#27 Sardukar

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Posted 02 September 2022 - 10:09

Ferrari own their circuit. The others would have to rent. Not fair.

So let’s say Ferrari can’t test at Fiorano….

Problem solved?

 

Make Ferrari pay whatever the usual rental and running costs would be if they want to test there.



#28 AlexK

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Posted 02 September 2022 - 10:10

I've been saying this for a while now. It makes no sense for in-season testing to be banned when you can budget CFD and tunnel time into your cap. Let the teams decide how best to spend that money. It would also open up opportunities to get young drivers some real seat time before they come up to the big team.

 

This makes a lot of sense. I don't see how wind tunnel/CFD time is different to track time. But logic hasn't always been the forte of the FIA 


Edited by AlexK, 02 September 2022 - 10:26.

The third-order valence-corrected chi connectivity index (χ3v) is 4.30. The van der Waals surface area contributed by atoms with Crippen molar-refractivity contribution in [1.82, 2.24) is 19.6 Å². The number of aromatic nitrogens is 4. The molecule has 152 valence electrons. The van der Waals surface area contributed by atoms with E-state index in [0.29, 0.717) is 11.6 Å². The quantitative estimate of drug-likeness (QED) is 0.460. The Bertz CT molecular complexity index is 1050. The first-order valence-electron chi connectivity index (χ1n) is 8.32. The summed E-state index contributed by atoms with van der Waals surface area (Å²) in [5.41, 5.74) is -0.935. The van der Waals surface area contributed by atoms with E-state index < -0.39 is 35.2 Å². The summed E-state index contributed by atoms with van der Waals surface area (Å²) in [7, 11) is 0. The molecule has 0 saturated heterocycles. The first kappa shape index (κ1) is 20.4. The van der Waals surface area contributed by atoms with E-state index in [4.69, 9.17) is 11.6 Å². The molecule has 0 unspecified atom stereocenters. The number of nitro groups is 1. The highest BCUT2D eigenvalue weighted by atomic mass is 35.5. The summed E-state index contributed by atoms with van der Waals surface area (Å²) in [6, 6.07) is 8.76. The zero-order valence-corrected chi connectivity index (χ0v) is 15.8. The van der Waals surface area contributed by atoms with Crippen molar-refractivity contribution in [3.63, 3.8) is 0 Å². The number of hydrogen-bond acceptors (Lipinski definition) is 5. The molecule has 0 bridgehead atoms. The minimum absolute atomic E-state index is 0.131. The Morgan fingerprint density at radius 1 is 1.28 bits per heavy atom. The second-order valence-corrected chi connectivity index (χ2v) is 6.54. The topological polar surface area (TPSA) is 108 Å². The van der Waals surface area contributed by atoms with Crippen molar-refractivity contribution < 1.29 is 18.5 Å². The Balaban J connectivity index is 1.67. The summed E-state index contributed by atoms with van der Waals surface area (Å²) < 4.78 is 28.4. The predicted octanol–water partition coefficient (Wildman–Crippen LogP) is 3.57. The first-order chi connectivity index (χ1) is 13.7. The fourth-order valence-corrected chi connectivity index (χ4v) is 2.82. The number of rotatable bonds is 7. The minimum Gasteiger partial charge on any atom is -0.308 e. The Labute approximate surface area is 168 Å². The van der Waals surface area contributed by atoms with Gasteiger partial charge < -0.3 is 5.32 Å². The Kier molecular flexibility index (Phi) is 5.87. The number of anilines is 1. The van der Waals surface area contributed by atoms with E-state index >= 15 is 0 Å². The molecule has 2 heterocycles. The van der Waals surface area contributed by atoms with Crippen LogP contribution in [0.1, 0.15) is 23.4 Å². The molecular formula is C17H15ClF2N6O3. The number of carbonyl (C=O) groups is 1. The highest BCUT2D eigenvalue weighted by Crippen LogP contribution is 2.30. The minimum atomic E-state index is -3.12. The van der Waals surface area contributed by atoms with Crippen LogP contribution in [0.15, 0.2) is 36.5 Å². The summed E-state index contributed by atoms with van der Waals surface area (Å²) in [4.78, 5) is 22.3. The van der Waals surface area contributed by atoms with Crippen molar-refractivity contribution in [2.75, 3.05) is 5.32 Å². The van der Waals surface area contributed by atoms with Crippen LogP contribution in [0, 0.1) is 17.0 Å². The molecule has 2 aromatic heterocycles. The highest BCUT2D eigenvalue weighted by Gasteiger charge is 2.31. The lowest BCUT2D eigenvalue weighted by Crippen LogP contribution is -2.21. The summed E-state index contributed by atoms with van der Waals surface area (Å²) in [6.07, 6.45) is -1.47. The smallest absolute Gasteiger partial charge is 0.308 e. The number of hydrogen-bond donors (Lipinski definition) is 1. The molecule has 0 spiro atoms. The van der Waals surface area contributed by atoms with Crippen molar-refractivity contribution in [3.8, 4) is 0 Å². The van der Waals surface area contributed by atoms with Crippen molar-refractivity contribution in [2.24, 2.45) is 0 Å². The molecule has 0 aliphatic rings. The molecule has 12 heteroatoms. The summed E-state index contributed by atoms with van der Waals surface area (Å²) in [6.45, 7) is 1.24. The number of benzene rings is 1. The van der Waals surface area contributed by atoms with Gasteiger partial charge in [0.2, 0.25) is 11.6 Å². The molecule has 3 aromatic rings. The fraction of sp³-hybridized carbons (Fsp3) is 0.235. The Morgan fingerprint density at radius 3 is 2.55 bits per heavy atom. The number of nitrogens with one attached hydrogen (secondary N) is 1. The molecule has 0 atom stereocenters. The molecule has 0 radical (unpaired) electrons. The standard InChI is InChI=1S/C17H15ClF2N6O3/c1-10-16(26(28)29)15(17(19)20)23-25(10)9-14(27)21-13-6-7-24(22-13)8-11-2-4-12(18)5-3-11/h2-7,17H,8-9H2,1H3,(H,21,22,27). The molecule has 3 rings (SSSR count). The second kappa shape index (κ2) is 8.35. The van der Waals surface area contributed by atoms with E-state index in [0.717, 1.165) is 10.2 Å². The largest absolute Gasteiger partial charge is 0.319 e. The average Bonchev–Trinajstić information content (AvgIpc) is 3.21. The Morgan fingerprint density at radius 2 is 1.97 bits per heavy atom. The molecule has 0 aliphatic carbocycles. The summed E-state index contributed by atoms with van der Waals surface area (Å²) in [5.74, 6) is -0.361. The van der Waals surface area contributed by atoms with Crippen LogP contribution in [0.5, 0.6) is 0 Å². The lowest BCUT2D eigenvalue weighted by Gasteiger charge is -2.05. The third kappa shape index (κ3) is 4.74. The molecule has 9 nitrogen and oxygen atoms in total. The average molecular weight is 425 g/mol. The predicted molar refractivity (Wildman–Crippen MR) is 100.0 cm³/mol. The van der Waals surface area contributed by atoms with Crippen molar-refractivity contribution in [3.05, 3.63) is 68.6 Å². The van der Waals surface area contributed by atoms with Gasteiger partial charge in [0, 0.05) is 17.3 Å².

#29 AlexK

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Posted 02 September 2022 - 10:12

I agree with you, typically in any form of performance the leaders inevitably run into diminishing returns, which gives a natural "catch up bias" to those chasing. The problem with F1 of late, is that the catch up teams have no mechanisms available to exploit that. They can't test, and as a result - performance generally gets "locked in" either for a season or worse, a formula generation.

 

Obviously there are exceptions to this, but generally if you allowed chasing teams to get some test mileage in - the opportunities to "become the exception" would grow, the leaders will get faster too of course but they'll likely be gaining hundreds and thousandths, not tenths.

 

Of course you can also have different track time available depending on your current WCC/WDC position 



#30 Beri

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Posted 02 September 2022 - 10:13

Ferrari own their circuit. The others would have to rent. Not fair.

So let’s say Ferrari can’t test at Fiorano….

Problem solved?

 

(thinking ahead towards 2026 and its then rumored manufacturers) Mercedes, Audi, Honda and Porsche all own a test track. I believe Renault even does too. So I cant say it will be much of an issue. But Ferrari has the advantage of having it close by where the cars are being manufactured. Which is different to the other teams.